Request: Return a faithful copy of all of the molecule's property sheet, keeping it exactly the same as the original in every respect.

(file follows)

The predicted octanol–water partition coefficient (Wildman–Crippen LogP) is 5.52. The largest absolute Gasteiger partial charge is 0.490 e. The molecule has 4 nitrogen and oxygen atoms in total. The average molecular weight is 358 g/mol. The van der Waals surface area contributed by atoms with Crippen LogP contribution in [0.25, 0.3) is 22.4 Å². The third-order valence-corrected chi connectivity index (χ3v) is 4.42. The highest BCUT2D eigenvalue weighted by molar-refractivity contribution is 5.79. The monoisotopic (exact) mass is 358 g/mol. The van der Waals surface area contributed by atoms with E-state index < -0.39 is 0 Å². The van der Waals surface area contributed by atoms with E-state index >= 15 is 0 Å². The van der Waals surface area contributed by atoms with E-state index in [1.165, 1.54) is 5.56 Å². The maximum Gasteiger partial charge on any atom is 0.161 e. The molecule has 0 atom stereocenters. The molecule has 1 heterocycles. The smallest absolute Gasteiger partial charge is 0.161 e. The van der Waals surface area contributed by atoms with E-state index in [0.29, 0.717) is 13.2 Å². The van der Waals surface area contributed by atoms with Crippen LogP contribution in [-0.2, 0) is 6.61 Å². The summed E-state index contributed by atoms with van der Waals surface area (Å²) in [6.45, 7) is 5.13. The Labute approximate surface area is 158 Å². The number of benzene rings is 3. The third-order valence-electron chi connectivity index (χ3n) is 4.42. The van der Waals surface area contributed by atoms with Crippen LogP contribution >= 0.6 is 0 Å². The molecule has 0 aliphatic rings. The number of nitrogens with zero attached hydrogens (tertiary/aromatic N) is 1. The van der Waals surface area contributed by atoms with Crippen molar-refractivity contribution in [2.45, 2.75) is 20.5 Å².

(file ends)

The predicted octanol–water partition coefficient (Wildman–Crippen LogP) is 5.52. The largest absolute Gasteiger partial charge is 0.490 e. The molecule has 4 nitrogen and oxygen atoms in total. The average molecular weight is 358 g/mol. The van der Waals surface area contributed by atoms with Crippen LogP contribution in [0.25, 0.3) is 22.4 Å². The third-order valence-corrected chi connectivity index (χ3v) is 4.42. The highest BCUT2D eigenvalue weighted by molar-refractivity contribution is 5.79. The monoisotopic (exact) mass is 358 g/mol. The van der Waals surface area contributed by atoms with E-state index < -0.39 is 0 Å². The van der Waals surface area contributed by atoms with E-state index >= 15 is 0 Å². The van der Waals surface area contributed by atoms with E-state index in [1.165, 1.54) is 5.56 Å². The maximum Gasteiger partial charge on any atom is 0.161 e. The molecule has 0 atom stereocenters. The molecule has 1 heterocycles. The smallest absolute Gasteiger partial charge is 0.161 e. The van der Waals surface area contributed by atoms with E-state index in [0.29, 0.717) is 13.2 Å². The van der Waals surface area contributed by atoms with Crippen LogP contribution in [-0.2, 0) is 6.61 Å². The summed E-state index contributed by atoms with van der Waals surface area (Å²) in [6.45, 7) is 5.13. The Labute approximate surface area is 158 Å². The number of benzene rings is 3. The third-order valence-electron chi connectivity index (χ3n) is 4.42. The van der Waals surface area contributed by atoms with Crippen LogP contribution >= 0.6 is 0 Å². The molecule has 0 aliphatic rings. The number of nitrogens with zero attached hydrogens (tertiary/aromatic N) is 1. The van der Waals surface area contributed by atoms with Crippen molar-refractivity contribution in [2.45, 2.75) is 20.5 Å².